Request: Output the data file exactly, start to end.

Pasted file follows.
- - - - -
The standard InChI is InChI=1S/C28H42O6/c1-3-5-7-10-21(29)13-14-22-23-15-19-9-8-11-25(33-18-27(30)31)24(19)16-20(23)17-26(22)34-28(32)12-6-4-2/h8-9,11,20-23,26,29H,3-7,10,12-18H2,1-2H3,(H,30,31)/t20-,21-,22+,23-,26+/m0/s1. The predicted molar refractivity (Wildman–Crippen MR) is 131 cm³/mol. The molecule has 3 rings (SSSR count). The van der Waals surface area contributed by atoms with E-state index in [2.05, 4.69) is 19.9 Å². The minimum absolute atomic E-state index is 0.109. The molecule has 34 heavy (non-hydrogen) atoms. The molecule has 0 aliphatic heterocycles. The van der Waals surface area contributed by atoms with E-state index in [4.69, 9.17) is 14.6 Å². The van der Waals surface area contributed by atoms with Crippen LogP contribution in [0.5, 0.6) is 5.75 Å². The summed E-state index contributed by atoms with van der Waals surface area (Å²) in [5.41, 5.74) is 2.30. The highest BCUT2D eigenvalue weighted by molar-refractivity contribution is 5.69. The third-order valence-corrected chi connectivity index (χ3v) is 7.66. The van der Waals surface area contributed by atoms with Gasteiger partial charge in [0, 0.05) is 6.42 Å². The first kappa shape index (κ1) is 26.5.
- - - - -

The standard InChI is InChI=1S/C28H42O6/c1-3-5-7-10-21(29)13-14-22-23-15-19-9-8-11-25(33-18-27(30)31)24(19)16-20(23)17-26(22)34-28(32)12-6-4-2/h8-9,11,20-23,26,29H,3-7,10,12-18H2,1-2H3,(H,30,31)/t20-,21-,22+,23-,26+/m0/s1. The predicted molar refractivity (Wildman–Crippen MR) is 131 cm³/mol. The molecule has 3 rings (SSSR count). The van der Waals surface area contributed by atoms with E-state index in [2.05, 4.69) is 19.9 Å². The minimum absolute atomic E-state index is 0.109. The molecule has 34 heavy (non-hydrogen) atoms. The molecule has 0 aliphatic heterocycles. The van der Waals surface area contributed by atoms with E-state index in [4.69, 9.17) is 14.6 Å². The van der Waals surface area contributed by atoms with Crippen LogP contribution in [0.5, 0.6) is 5.75 Å². The summed E-state index contributed by atoms with van der Waals surface area (Å²) in [5.41, 5.74) is 2.30. The highest BCUT2D eigenvalue weighted by molar-refractivity contribution is 5.69. The third-order valence-corrected chi connectivity index (χ3v) is 7.66. The van der Waals surface area contributed by atoms with Gasteiger partial charge in [0, 0.05) is 6.42 Å². The first kappa shape index (κ1) is 26.5.